- Scarring. Underbite surgery involves making incisions in the jawbone, which can result in visible scarring. While plastic surgeons use techniques to minimize scarring, some scarring is unavoidable, and the extent of scarring can vary depending on the patient's skin type and healing ability.
- Unsatisfactory Results. While underbite surgery can provide significant improvements in the appearance and function of the jaw, there is always a risk that the patient may not be satisfied with the results. In some cases, additional surgery may be required to achieve the desired outcome.
- Allergic Reaction. In rare cases, patients may have an allergic reaction to the implant material used in underbite surgery. Patients should inform their oral surgeon of any allergies they have before the procedure.
- Hematoma. Hematoma is a potential risk of any surgical procedure and involves the accumulation of blood under the skin. While the risk of hematoma is relatively low, it can occur and may require additional surgery to drain the blood.
Aftercare Tips for Underbite Surgery
After the surgery, it is important to follow proper aftercare instructions to ensure proper healing and minimize the risk of complications. Below are some aftercare tips for underbite surgery:
- Follow Your Surgeon's Instructions. Your oral surgeon will provide specific instructions for aftercare, including how to care for the incision site, medications to take, and when to return for follow-up appointments. It is important to follow these instructions carefully to ensure proper healing.
- Rest and Limit Physical Activity. After the surgery, it is important to rest and limit physical activity for several days. Avoid strenuous activities, lifting heavy objects, and bending over.
- Apply Ice Packs. Applying ice packs to the face can help reduce swelling and discomfort after the surgery. Use ice packs for 20 minutes at a time, several times a day.
- Eat a Soft Diet. After the surgery, it is important to eat a soft diet for several weeks. Avoid hard, crunchy, or chewy foods that can put strain on the jaw. Stick to soft foods like soups, mashed potatoes, and scrambled eggs.
- Practice Good Oral Hygiene. It is important to practice good oral hygiene after underbite surgery. Brush your teeth gently and rinse your mouth with warm salt water several times a day to keep the incision site clean.
- Take Pain Medication as Prescribed. Your oral surgeon may prescribe pain medication to manage any discomfort after the surgery. Take the medication as prescribed and do not exceed the recommended dosage.
- Attend Follow-Up Appointments. It is important to attend all follow-up appointments with your oral surgeon to monitor your progress and ensure proper healing.
- Avoid Smoking. Smoking can delay healing and increase the risk of complications after underbite surgery. Avoid smoking for several weeks before and after the surgery.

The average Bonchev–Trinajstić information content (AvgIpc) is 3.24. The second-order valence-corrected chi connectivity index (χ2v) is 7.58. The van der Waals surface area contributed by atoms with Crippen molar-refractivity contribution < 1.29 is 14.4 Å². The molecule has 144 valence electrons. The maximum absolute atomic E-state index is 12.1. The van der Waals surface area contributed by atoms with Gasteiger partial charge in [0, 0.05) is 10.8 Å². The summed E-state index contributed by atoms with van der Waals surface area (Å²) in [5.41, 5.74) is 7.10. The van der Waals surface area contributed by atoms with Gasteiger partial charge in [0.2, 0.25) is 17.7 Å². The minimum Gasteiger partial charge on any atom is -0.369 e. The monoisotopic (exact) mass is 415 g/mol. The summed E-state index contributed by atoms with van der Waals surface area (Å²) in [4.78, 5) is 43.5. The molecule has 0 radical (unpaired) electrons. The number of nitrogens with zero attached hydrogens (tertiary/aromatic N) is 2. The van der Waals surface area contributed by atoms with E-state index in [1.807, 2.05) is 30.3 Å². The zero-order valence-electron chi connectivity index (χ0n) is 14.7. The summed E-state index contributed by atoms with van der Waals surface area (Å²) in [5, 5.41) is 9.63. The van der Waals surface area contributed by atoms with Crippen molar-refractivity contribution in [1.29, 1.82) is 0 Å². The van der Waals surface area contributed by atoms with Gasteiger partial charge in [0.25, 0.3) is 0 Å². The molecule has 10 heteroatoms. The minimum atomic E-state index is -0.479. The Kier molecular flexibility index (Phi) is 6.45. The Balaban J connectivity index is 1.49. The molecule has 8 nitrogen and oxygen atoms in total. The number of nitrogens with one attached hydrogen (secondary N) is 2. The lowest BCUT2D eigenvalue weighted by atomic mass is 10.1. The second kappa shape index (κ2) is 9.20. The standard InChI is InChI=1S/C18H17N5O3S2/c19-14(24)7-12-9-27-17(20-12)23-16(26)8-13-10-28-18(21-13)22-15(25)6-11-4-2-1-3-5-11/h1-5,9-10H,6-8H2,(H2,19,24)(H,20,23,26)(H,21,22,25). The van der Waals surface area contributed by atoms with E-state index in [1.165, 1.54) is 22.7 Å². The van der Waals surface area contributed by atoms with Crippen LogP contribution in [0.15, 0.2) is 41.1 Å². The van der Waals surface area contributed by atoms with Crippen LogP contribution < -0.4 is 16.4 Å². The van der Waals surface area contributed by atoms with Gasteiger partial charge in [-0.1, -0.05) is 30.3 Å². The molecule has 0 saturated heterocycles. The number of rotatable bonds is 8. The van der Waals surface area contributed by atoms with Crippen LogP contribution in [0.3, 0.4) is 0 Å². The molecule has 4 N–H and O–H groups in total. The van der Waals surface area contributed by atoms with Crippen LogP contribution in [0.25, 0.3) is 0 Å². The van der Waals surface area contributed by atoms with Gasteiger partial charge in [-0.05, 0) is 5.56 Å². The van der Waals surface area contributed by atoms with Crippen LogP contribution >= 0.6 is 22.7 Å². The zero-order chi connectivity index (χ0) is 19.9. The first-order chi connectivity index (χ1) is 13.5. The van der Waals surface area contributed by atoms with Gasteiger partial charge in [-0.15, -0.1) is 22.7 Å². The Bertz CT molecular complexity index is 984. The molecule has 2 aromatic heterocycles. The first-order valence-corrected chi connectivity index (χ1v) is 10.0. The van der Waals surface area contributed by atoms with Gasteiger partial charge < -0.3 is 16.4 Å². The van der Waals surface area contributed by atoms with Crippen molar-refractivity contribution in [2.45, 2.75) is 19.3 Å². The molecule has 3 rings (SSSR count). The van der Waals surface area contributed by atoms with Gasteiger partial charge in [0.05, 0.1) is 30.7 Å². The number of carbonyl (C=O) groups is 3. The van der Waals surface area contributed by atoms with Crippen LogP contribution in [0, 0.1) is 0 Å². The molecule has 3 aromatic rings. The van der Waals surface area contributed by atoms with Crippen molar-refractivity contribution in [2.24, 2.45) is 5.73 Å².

- Be Patient. It can take several weeks or months for the full results of underbite surgery to be visible. Be patient and follow your surgeon's instructions for aftercare to ensure the best possible outcome.
Frequently Asked Questions
The surgery takes about 3-4 hours if both upper and lower jaws need to be corrected. For single jaw surgery, it takes about 1-2 hours.
Mild degrees of underbite can be camouflaged with orthodontics. Orthodontics can compensate for the skeletal discrepancy by moving the teeth into a better functional occlusion but the facial appearance will remain the same.
There is no scarring on the face as all incisions are made inside the mouth. However, scars on the gums may be visible, but only to the patient.
After a month, most patients are able to return to normal activities except for contact sports. Contact sports are best avoided for at least six months after surgery.
You will need to stick with a soft diet for the first 2-3 weeks after surgery and move progressively to a normal diet after one month. Routine physical activities such as walks are recommended but strenuous activities such as running and swimming should be avoided until about a month post surgery. Contact sports should be avoided for six months.
In mild cases, camouflage orthodontics can be done to improve the bite. However, this will not change the facial appearance. If the patient’s treatment objectives include improvement in facial appearance, there is no alternative to surgery.
Choosing the right surgeon is the most important step. Seek a second opinion if necessary. Ensure that there is a common understanding between you and the surgeon as to what your desired outcome is. A perfectly executed surgery will not be considered successful if the outcome is not what you had in mind when going for the surgery.
Results done in full grown adults are permanent. However, surgery is often done during late teens and early twenties because that is when most patients are socially conscious of their condition. If they have residual growth still ongoing after the surgery, there may be relapse of the underbite due to continuing growth of the lower jaw after the surgery.